When the Market Dictates Housing Policy: Grand Rapids Chamber of Commerce event advocates false solutions to current housing crisis
On Friday, I attended a gathering hosted by the Grand Rapids Chamber of Commerce focused on the issue of housing. The event was part of the Chamber’s ongoing Issue Summits.
The actual title for the event was, “Housing for a Growing City.” The title alone makes clear the purpose of the gathering, which was to talk about meeting the “growing demands” for housing in Grand Rapids. However, for the Chamber and many of those in attendance, “housing demands” translated into market rate housing.
The event began with Kevin Elsenheimer, who is the head of Michigan State Housing Development Authority (MSHDA). Elsenheimer didn’t speak for very long and began by showing a clip of a video about the old Klingman building that has been turned into subsidized housing. It was interesting that the head of MSHDA began with this project, since much of what he discussed did not address the growing need for affordable housing. In fact, throughout the day, the presenters had a hard time naming it as affordable housing and kept using the phrase the missing middle.
It is worth noting that included on the board of MSHDA, is part of the West Michigan elite and a major property owner with CWD, Scott Wierda. Wierda married into the DeVos family.
After Elsenheimer spoke, they brought up 5 panel members to further discuss housing issues in Grand Rapids. The panelists included Kurt Hassberger (Rockford Construction), Ryan VerWys (ICCF), Lamont Cole (Grand Rapids Urban League), Monica Steimle-App (616 Development and Gustavo Rotondaro (Métrica).
The Rockford Construction representative began the panel session by saying that they see both sides of the housing issue, even though he never clarified what he meant by this. He mostly talked about the the supply and demand aspect of housing and that “market rate housing is important.” Hassberger ended his comments by saying that they (Rockford) could not address the missing middle, since it is “not affordable to build.”
Another panelist was Ryan VerWys with ICCF. He talked about how ICCF helps people who fall through the cracks and he plugged the more recent project they are behind, which is the Tapestry Square Project in the Division/Wealthy St. area. VerWys did note that Rockford Construction does provide the majority of the construction work for their projects and that ICCF was waiting to hear about state subsidies that might result in ICCF run housing on the westside.
Another housing developer, Monica Steimle-App, with 616 Development, stated that what her company does is to create community and how her organization was looking forward to working with Downtown Grand Rapids Inc to attract more people to the area and to make sure that “housing is available to everyone.” This last statement seems to be in conflict with the practice of 616 Development, which has a growing track record of gentrifying neighborhoods.
The last panelist, Gustavo Rotondaro, provided some data showing that 52% of renters in Grand Rapids are spending more than 50% of their income on housing. He also gave data to show that the average White family makes just over double the amount of money that African Americans make.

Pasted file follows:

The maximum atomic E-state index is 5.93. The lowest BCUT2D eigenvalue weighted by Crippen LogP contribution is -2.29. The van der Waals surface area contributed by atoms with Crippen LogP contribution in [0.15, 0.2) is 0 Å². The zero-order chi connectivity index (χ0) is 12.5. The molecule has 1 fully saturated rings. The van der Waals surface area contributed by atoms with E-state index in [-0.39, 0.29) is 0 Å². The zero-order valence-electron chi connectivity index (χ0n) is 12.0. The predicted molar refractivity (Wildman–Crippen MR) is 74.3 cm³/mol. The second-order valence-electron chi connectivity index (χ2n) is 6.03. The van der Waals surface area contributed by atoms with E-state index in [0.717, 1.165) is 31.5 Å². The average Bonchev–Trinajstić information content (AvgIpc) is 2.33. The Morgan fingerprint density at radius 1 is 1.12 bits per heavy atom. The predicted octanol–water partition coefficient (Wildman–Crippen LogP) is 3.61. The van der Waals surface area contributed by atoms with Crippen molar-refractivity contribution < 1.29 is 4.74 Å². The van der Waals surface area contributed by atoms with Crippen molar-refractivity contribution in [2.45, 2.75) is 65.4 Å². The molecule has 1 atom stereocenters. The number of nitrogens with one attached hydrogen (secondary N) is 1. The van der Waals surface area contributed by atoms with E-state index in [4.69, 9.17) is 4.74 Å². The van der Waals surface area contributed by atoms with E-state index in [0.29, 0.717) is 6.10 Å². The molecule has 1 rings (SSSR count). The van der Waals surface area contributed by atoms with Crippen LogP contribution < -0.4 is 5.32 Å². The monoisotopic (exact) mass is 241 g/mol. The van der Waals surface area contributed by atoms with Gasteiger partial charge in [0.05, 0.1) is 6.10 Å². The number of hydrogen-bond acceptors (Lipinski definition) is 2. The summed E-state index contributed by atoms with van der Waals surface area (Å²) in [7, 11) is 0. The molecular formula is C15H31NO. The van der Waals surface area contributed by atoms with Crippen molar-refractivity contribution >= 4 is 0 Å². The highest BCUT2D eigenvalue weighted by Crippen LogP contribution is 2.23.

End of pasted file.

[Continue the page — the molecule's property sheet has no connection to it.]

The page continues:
The data seemed to shake things up a bit and prompted some from the audience to ask more poignant questions.
One African American woman stated that she grew up in the area, had moved away and is now back living in Grand Rapids. She said that since she returned, many other black friends have said to her, “Why did you come back? There isn’t much here and we are faced with the same issues that the black community has always faced. She then said that people being forced out of neighborhoods through gentrification is wrong and asked the panelists what they were going to do about it.
The guy with Rockford Construction said, “they haven’t caused this (gentrification) and don’t support it. He then defends landlords, who have “real costs” and that “they need to make a living.” Hassberger also stated that what Rockford Construction does borders on being philanthropic.
What was so problematic about this forum was that the so-called experts were mostly made up of people who made their profits or their salaries off of housing. In fact, the primary sponsors of the event were corporations notorious for making huge profits, including some local housing developers and real estate firms.
Another major problem with the forum is that those who spoke and made up most of the audience were people with tremendous professional, racial and economic privilege. These were not the people most impacted by the current housing crisis. In fact, many of them were responsible for perpetuating the current housing crisis.
Until people who are most impacted by the housing crisis are actually leading a movement to create housing justice, we will continue to rely on developers, politicians and non-profit agencies to make decisions and set policy that will not fundamentally change to socio-economic reality in West Michigan.